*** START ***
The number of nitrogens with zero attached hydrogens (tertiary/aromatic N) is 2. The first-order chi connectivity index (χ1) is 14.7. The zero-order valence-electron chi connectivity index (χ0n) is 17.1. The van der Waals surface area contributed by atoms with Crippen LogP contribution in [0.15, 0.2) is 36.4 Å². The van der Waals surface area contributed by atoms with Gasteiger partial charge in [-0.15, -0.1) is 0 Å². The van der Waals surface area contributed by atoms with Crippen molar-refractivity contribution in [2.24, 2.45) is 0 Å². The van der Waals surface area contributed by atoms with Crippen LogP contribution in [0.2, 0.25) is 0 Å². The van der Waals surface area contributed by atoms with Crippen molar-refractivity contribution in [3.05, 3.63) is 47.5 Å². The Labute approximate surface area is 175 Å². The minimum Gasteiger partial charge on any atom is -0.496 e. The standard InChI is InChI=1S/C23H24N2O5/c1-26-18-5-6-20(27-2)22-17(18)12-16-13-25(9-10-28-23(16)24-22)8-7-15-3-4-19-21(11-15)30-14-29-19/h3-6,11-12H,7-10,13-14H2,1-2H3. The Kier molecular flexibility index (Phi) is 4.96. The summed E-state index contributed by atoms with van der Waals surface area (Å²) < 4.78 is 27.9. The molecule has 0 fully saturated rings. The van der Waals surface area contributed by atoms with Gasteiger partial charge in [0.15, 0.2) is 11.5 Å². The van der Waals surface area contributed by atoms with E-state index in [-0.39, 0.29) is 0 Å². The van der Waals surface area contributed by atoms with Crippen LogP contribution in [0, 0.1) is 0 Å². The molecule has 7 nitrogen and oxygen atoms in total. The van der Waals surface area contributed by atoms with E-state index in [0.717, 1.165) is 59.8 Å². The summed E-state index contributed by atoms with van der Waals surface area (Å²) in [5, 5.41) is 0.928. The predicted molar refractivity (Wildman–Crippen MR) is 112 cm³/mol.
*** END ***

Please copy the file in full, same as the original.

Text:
The number of nitrogens with zero attached hydrogens (tertiary/aromatic N) is 2. The first-order chi connectivity index (χ1) is 14.7. The zero-order valence-electron chi connectivity index (χ0n) is 17.1. The van der Waals surface area contributed by atoms with Crippen LogP contribution in [0.15, 0.2) is 36.4 Å². The van der Waals surface area contributed by atoms with Gasteiger partial charge in [-0.15, -0.1) is 0 Å². The van der Waals surface area contributed by atoms with Crippen molar-refractivity contribution in [2.24, 2.45) is 0 Å². The van der Waals surface area contributed by atoms with Crippen LogP contribution in [0.2, 0.25) is 0 Å². The van der Waals surface area contributed by atoms with Crippen molar-refractivity contribution in [3.05, 3.63) is 47.5 Å². The Labute approximate surface area is 175 Å². The minimum Gasteiger partial charge on any atom is -0.496 e. The standard InChI is InChI=1S/C23H24N2O5/c1-26-18-5-6-20(27-2)22-17(18)12-16-13-25(9-10-28-23(16)24-22)8-7-15-3-4-19-21(11-15)30-14-29-19/h3-6,11-12H,7-10,13-14H2,1-2H3. The Kier molecular flexibility index (Phi) is 4.96. The summed E-state index contributed by atoms with van der Waals surface area (Å²) < 4.78 is 27.9. The molecule has 0 fully saturated rings. The van der Waals surface area contributed by atoms with Gasteiger partial charge in [0.15, 0.2) is 11.5 Å². The van der Waals surface area contributed by atoms with E-state index in [-0.39, 0.29) is 0 Å². The van der Waals surface area contributed by atoms with Crippen LogP contribution in [0, 0.1) is 0 Å². The molecule has 7 nitrogen and oxygen atoms in total. The van der Waals surface area contributed by atoms with E-state index in [0.717, 1.165) is 59.8 Å². The summed E-state index contributed by atoms with van der Waals surface area (Å²) in [5, 5.41) is 0.928. The predicted molar refractivity (Wildman–Crippen MR) is 112 cm³/mol.